What is the word for people with no money and home?

GeneD

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What is the word for people with no money and home, who live on the streets and beg for money?
 

Tarheel

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GeneD

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Yes, I know this one. But are there other words? Especially curious to know some having negative connotation.
 
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GeneD

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It may be useful to say that I'm not going to offend anyone with these words if they exist. :)
 

Tarheel

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Yes, I know this one. But ARE there other names? Especially curious to know some having negative connotation.

There are a few.

Bum
Hobo
Tramp
 

Roman55

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Derelict, down-and-out, dosser, tramp, vagrant.
 

Sue01

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'Vagrant' is a fairly formal word to describe such a person, often used in legal contexts. To my (British English) ears, it does have a negative connotation.
 

GoesStation

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Hobo and tramp both sound old-fashioned to my AmE ears. Even bum​ seems a bit dated.
 

Rover_KE

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bubbha

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beggar, scrounger, panhandler
 

GeneD

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These terms don't necessarily mean "homeless".
And right after you said it, I realized that I shouldn't have assigned some key importance to the fact that these people are homeless. :)

Do you ever say something like "He's dressed like a vagrant/bum/scrounger/indigent/etc!". I don't mean "exactly you". :) Is there cases when people say this in English?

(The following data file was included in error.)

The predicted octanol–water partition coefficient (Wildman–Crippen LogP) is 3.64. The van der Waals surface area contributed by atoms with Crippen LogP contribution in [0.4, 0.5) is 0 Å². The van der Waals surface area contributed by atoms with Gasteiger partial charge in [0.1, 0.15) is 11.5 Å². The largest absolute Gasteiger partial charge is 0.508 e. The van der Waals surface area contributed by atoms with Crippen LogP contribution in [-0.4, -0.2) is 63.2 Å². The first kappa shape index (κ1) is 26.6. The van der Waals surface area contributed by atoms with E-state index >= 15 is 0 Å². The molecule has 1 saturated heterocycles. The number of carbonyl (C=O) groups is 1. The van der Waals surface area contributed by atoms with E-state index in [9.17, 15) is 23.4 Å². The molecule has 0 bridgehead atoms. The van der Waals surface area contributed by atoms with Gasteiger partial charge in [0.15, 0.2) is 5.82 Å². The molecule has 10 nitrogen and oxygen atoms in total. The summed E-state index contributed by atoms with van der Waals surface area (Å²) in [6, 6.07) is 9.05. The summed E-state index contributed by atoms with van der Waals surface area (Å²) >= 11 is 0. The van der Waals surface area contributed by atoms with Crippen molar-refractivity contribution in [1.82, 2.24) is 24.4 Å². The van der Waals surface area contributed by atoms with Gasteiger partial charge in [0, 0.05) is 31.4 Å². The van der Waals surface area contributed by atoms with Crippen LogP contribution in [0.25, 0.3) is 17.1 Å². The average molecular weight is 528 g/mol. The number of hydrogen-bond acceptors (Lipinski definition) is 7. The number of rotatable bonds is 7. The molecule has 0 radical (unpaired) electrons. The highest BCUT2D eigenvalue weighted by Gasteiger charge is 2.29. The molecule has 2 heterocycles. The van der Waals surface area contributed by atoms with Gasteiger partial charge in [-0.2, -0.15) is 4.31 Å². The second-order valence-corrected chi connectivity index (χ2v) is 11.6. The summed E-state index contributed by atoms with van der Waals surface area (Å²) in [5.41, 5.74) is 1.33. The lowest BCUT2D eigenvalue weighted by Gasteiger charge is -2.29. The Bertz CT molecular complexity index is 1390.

GoesStation

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In American English you could say He's dressed like a bum or, in a formal context, like a vagrant. We don't use "scrounger", and using indigent as a countable noun is not natural in this context.

You may see She's dressed like a bag lady​ (an impoverished woman with her possessions in shopping bags).
 

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Wino.

There are endless ways of denigrating the poorest among us.
 

GoesStation

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"Homeless" is, I think, by far the commonest term for such people and has been for a long time in American English.
 

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There's the adjective 'destitute', although that doesn't necessarily imply homelessness.
 

GeneD

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I think I've heard "dressed like a bum" (realised it after GS's post 13) and, for some reason, can easily imagine someone saying "dressed like a vagrant" (even though this word is new for me), but I'm curious now whether it's true considering the word "homeless". "She's dressed like a homeless person"?
 

GeneD

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Maybe I should explain my question in post #18 and how it is related to the initial question since it seems to be drifting off-topic. The main reason why I asked about the word for homeless people with the negative connotation is that I thought that, knowing the word (or words), it would become clear to me how people speaking English might show their strong disapproval at how people are dressed. It was rather silly of me not to put the question this way from the very start, but unfortunately this bright idea came to me much later. :-( Now I don't know if I should open another thread and make a more precise question, or whether it's a good idea at all to start a thread on such type of languge (which may be offensive) on this forum. Myself, I see it from the perspective that a language is a natural thing and it may not always be politically correct but still commonly used.

And it doesn't mean that I'm going to use the offensive languge (which I already mentioned in post #4). It's just a mere curiosity. :)
 
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